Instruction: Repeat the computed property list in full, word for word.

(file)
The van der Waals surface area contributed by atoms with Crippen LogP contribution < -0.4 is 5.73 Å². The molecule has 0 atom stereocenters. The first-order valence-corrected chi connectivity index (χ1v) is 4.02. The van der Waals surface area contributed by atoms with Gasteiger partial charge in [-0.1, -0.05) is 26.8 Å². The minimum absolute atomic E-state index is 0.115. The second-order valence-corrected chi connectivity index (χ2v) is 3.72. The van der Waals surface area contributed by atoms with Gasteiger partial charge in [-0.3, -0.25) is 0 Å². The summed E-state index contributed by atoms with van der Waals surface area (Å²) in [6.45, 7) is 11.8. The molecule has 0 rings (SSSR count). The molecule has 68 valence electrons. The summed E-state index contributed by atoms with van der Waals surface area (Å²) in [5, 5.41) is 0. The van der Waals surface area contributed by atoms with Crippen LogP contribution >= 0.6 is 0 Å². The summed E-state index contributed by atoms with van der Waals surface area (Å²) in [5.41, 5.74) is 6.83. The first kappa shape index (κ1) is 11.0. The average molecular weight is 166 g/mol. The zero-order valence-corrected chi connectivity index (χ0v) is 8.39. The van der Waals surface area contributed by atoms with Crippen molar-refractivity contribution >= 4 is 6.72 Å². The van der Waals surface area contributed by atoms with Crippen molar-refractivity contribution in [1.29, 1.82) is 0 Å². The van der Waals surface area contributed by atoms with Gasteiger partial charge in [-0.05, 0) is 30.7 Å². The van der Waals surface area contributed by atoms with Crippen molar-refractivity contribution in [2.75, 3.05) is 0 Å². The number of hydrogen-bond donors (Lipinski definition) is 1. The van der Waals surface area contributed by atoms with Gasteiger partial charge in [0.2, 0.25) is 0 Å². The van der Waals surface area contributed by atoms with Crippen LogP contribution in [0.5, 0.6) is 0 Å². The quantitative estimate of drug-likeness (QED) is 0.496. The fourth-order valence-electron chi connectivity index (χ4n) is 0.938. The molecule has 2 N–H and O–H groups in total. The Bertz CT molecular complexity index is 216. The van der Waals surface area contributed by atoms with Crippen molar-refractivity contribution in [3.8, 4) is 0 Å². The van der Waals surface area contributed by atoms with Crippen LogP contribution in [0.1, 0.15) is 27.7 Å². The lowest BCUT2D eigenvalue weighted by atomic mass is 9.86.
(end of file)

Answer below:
The van der Waals surface area contributed by atoms with Crippen LogP contribution < -0.4 is 5.73 Å². The molecule has 0 atom stereocenters. The first-order valence-corrected chi connectivity index (χ1v) is 4.02. The van der Waals surface area contributed by atoms with Gasteiger partial charge in [-0.1, -0.05) is 26.8 Å². The minimum absolute atomic E-state index is 0.115. The second-order valence-corrected chi connectivity index (χ2v) is 3.72. The van der Waals surface area contributed by atoms with Gasteiger partial charge in [-0.3, -0.25) is 0 Å². The summed E-state index contributed by atoms with van der Waals surface area (Å²) in [6.45, 7) is 11.8. The molecule has 0 rings (SSSR count). The molecule has 68 valence electrons. The summed E-state index contributed by atoms with van der Waals surface area (Å²) in [5, 5.41) is 0. The van der Waals surface area contributed by atoms with Crippen LogP contribution >= 0.6 is 0 Å². The summed E-state index contributed by atoms with van der Waals surface area (Å²) in [5.41, 5.74) is 6.83. The first kappa shape index (κ1) is 11.0. The average molecular weight is 166 g/mol. The zero-order valence-corrected chi connectivity index (χ0v) is 8.39. The van der Waals surface area contributed by atoms with Crippen molar-refractivity contribution >= 4 is 6.72 Å². The van der Waals surface area contributed by atoms with Crippen molar-refractivity contribution in [1.29, 1.82) is 0 Å². The van der Waals surface area contributed by atoms with Gasteiger partial charge in [-0.05, 0) is 30.7 Å². The van der Waals surface area contributed by atoms with Crippen molar-refractivity contribution in [2.75, 3.05) is 0 Å². The number of hydrogen-bond donors (Lipinski definition) is 1. The van der Waals surface area contributed by atoms with Gasteiger partial charge in [0.2, 0.25) is 0 Å². The van der Waals surface area contributed by atoms with Crippen LogP contribution in [0.5, 0.6) is 0 Å². The quantitative estimate of drug-likeness (QED) is 0.496. The fourth-order valence-electron chi connectivity index (χ4n) is 0.938. The molecule has 2 N–H and O–H groups in total. The Bertz CT molecular complexity index is 216. The van der Waals surface area contributed by atoms with Crippen molar-refractivity contribution in [3.8, 4) is 0 Å². The van der Waals surface area contributed by atoms with Crippen LogP contribution in [0.1, 0.15) is 27.7 Å². The lowest BCUT2D eigenvalue weighted by atomic mass is 9.86.